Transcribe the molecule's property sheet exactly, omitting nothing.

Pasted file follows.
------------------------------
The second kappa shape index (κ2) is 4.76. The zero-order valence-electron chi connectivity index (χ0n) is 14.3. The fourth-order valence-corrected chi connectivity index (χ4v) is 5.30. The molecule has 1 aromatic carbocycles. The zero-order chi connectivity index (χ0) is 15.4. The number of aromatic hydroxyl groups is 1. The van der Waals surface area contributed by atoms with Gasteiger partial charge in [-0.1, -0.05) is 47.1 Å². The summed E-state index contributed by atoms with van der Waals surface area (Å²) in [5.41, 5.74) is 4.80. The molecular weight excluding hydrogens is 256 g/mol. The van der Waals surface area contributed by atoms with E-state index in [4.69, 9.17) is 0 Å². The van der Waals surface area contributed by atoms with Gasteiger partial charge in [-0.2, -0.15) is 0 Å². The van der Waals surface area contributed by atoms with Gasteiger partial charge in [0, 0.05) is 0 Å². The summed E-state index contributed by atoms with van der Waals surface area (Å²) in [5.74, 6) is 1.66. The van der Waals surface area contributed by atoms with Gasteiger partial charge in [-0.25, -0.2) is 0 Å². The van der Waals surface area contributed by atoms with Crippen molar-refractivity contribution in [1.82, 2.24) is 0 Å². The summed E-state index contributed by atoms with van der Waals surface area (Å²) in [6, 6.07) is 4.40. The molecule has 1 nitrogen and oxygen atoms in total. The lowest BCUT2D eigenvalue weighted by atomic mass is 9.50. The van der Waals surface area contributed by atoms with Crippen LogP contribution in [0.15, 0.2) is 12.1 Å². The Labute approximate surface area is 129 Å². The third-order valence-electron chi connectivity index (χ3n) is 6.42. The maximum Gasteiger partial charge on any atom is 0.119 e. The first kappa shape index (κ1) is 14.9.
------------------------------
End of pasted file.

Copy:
The second kappa shape index (κ2) is 4.76. The zero-order valence-electron chi connectivity index (χ0n) is 14.3. The fourth-order valence-corrected chi connectivity index (χ4v) is 5.30. The molecule has 1 aromatic carbocycles. The zero-order chi connectivity index (χ0) is 15.4. The number of aromatic hydroxyl groups is 1. The van der Waals surface area contributed by atoms with Gasteiger partial charge in [-0.1, -0.05) is 47.1 Å². The summed E-state index contributed by atoms with van der Waals surface area (Å²) in [5.41, 5.74) is 4.80. The molecular weight excluding hydrogens is 256 g/mol. The van der Waals surface area contributed by atoms with E-state index in [4.69, 9.17) is 0 Å². The van der Waals surface area contributed by atoms with Gasteiger partial charge in [-0.2, -0.15) is 0 Å². The van der Waals surface area contributed by atoms with Gasteiger partial charge in [0, 0.05) is 0 Å². The summed E-state index contributed by atoms with van der Waals surface area (Å²) in [5.74, 6) is 1.66. The van der Waals surface area contributed by atoms with Gasteiger partial charge in [-0.25, -0.2) is 0 Å². The van der Waals surface area contributed by atoms with Crippen molar-refractivity contribution in [1.82, 2.24) is 0 Å². The summed E-state index contributed by atoms with van der Waals surface area (Å²) in [6, 6.07) is 4.40. The molecule has 1 nitrogen and oxygen atoms in total. The lowest BCUT2D eigenvalue weighted by atomic mass is 9.50. The van der Waals surface area contributed by atoms with Crippen LogP contribution in [0.15, 0.2) is 12.1 Å². The Labute approximate surface area is 129 Å². The third-order valence-electron chi connectivity index (χ3n) is 6.42. The maximum Gasteiger partial charge on any atom is 0.119 e. The first kappa shape index (κ1) is 14.9.